I'm trying to wrap my head around HoTT and can't figure out the intuitive meaning and validity of the univalence axiom. IIUC this axiom says:
UA: ∀ A,B:Type . (A = B) ≃ (A ≃ B)
X ≃ Y is a shorthand for
(X → Y) ∧ (Y → X).
When I take A and B to be propositions, this makes a lot of sense: it basically gives my that two equivalent propositions can be considered as equal, and given some form of proof irrelevance it makes perfect sense.
But how can it make sense when A and B are, say
bool, for example? I can trivially define a function of type
nat → bool as well as a function of type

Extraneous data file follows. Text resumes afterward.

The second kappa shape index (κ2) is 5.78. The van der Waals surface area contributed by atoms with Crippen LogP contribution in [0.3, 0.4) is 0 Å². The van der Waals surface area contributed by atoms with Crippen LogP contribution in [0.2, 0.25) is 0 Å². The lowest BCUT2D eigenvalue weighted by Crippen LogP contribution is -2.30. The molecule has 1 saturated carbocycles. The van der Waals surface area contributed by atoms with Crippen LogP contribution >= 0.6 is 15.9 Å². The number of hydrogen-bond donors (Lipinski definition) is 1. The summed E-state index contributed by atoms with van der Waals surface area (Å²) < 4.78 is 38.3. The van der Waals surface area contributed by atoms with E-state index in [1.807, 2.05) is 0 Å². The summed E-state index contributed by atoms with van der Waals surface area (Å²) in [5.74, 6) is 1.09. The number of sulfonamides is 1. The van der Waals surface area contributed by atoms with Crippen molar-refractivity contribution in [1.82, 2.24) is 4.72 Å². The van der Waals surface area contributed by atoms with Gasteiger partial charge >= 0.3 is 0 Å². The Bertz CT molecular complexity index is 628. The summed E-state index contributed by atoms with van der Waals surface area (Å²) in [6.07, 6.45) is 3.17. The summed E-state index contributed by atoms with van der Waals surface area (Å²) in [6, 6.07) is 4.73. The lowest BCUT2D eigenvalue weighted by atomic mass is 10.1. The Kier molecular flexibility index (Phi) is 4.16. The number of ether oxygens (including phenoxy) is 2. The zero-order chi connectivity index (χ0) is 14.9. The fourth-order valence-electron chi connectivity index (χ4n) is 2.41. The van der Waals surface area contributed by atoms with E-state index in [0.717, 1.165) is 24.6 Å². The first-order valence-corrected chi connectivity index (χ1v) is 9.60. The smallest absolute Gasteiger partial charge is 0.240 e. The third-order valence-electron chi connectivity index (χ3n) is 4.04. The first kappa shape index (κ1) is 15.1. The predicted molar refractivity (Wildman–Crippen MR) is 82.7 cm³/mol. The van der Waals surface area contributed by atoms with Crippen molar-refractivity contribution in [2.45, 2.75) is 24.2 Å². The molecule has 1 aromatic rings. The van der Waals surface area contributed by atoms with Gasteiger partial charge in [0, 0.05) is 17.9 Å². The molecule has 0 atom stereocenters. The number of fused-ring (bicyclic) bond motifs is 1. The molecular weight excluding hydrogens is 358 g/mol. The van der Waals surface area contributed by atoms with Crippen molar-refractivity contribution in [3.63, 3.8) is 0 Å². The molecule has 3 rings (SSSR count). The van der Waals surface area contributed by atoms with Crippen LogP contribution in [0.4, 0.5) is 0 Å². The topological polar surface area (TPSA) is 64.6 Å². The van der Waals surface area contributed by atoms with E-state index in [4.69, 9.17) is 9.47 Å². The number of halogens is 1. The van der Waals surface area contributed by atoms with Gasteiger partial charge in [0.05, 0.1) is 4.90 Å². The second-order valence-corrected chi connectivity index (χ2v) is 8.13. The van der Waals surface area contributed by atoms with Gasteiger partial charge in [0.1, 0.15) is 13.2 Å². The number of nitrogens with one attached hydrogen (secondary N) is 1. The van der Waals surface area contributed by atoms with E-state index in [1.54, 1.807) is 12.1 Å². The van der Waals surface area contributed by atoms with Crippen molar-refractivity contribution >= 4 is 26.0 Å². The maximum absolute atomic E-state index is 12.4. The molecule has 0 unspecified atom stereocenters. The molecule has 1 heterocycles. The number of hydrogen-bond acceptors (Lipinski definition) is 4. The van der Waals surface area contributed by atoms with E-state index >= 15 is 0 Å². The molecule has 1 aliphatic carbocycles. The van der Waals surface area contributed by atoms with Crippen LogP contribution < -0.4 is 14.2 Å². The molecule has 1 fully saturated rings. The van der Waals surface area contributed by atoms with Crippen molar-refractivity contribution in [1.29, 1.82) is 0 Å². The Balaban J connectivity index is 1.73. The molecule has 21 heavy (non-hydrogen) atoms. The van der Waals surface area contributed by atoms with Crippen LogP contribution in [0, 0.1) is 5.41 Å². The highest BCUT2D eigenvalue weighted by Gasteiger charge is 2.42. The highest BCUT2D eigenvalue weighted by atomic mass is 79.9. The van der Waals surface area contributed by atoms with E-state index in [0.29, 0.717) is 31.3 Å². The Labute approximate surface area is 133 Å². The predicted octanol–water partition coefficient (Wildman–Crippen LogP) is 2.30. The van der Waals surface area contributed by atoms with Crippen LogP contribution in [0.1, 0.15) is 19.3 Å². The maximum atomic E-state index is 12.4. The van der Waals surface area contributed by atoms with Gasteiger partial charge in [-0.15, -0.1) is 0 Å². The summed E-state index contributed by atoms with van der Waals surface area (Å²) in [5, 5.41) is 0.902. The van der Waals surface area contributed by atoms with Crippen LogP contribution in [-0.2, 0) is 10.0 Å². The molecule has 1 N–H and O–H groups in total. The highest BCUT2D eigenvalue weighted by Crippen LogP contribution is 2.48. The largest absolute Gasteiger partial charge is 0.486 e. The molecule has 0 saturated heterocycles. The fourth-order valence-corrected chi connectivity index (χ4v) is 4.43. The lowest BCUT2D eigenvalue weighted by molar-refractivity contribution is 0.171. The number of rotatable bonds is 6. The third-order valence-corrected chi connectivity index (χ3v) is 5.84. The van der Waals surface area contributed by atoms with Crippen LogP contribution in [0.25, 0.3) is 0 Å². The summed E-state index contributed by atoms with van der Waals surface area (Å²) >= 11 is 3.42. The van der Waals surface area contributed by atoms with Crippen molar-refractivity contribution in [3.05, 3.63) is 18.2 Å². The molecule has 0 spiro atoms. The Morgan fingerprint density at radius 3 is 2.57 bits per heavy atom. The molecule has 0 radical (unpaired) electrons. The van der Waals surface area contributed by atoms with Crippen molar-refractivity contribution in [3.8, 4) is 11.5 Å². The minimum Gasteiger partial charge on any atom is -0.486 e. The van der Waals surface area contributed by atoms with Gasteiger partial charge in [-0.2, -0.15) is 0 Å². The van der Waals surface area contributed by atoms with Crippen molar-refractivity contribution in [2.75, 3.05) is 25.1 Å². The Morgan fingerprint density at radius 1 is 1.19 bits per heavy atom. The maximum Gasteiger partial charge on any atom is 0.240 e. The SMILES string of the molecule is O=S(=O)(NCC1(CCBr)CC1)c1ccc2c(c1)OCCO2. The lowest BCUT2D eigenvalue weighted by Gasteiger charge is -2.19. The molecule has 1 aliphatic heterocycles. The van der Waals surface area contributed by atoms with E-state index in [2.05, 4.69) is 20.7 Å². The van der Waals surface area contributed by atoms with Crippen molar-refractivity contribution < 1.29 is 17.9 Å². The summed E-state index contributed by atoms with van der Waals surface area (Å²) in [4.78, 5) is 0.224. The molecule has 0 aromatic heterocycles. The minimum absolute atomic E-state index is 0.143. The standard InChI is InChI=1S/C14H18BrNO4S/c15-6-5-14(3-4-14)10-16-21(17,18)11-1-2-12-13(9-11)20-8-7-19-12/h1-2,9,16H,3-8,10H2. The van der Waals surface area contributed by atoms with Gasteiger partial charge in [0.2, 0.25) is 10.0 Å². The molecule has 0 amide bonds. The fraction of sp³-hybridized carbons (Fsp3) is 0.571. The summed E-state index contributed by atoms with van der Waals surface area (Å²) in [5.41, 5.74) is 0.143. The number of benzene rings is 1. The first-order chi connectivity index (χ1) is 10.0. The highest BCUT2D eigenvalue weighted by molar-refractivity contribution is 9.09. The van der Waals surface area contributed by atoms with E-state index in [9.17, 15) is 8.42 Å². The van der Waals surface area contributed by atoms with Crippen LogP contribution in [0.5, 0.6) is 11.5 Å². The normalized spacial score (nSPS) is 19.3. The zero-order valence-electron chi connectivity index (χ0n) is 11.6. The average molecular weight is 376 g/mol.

bool → nat, yet it doesn't make sense to me to state that
nat = bool. So is there some detail of the definition of UA that prevents its use on things like nat/bool, or does it really also apply in this case, in which case does it mean that the usual understanding of the
refl elimination needs to be refined so it's not just a sort of type-cast any more but has potentially non-trivial computational content?